Kingston HyperX SSD highlights include:

  • 120GB and 240GB capacities*. Ships as a standalone SSD (includes HyperX branded 2.5" to 3.5" desktop mounting plate); or as a bundle with the HyperX Upgrade Kit for easy installation (includes Acronis® True Image™ HD migration software, desktop mounting plate, external drive bay, multi-head screwdriver, SATA data cable.

·         Incredible sequential read/write throughputs of 555 / 510MB/s1.

  • SandForce SF-2281 controller featuring SATA Rev 3.0 (6GB/s).

·         Max 4KB random read/write of 95,000 / 70,000 IOPS2 (120GB).

·         Premium Intel 25nm Compute NAND (P/E 5K).


Kingston HyperX SSD

Part number

Capacity and features

Street Pricing3,,,  

(U.S. only)


120GB Stand-alone SSD

$ 269.99


240GB Stand-alone SSD

$ 284.99


120GB HyperX Bundle Kit

$ 519.99


240GB HyperX Bundle Kit

$ 539.99


* Some of the listed capacity is used for formatting and other functions and thus is not available for data storage. For more information, please consult Kingston’s Flash Memory Guide at        

1 Based on internal testing. Performance may vary based on system settings.

2 Based on “out-of-box performance with IOMeter08.

3 Limited time at launch.

 About Kingston Digital, Inc.

Kingston Digital, Inc. (“KDI”) is the Flash memory affiliate of Kingston Technology Company, Inc., the world’s largest independent manufacturer of memory products. Established in 2008, KDI is headquartered in Fountain Valley, California, USA. For more information, please visit or call 800-337-8410.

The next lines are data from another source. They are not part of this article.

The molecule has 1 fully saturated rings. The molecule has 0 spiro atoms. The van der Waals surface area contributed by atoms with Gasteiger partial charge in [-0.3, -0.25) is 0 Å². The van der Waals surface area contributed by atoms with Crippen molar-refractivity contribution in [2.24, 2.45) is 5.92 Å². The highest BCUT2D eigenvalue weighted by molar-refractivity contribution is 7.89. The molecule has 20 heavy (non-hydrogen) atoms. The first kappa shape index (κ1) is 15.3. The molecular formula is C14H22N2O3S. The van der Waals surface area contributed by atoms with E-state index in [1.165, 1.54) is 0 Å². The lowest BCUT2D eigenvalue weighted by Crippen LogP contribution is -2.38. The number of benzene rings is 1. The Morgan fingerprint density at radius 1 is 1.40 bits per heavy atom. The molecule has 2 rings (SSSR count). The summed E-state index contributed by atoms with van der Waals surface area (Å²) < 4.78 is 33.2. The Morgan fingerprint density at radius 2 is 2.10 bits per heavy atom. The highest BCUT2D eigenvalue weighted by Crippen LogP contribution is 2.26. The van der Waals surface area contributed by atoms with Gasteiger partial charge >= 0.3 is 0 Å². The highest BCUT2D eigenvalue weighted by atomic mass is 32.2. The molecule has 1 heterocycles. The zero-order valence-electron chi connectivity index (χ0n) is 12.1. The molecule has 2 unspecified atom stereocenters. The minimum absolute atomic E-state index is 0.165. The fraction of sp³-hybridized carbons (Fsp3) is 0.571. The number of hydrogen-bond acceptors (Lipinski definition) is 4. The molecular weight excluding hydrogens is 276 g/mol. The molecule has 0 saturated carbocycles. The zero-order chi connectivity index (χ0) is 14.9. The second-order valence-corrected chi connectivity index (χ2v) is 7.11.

#  #  #

Kingston and the Kingston logo are registered trademarks of Kingston Technology Corporation. All rights reserved. All other marks may be the property of their respective titleholders.




Published in Press Releases
Tuesday, 20 July 2010 20:48

07-20-2010 Deliveries and a change in the Lab

RAM-01Once more the UPS truck hits my driveway and brings some new toys to the lab. This time the parts are for reorganization. As the lab is right now I use multiple vendors for the parts used. I try to have two of each to keep things even but I am still working with having to keep up with multiple companies and that can be a pain. To help fix some of this Cameron at Tweak Town worked with Corsair to source much of the hardware we use for the test benches. We were able to get quite a bit to maintain two full test benches. Here is what has arrived so far.

Published in Delivieres!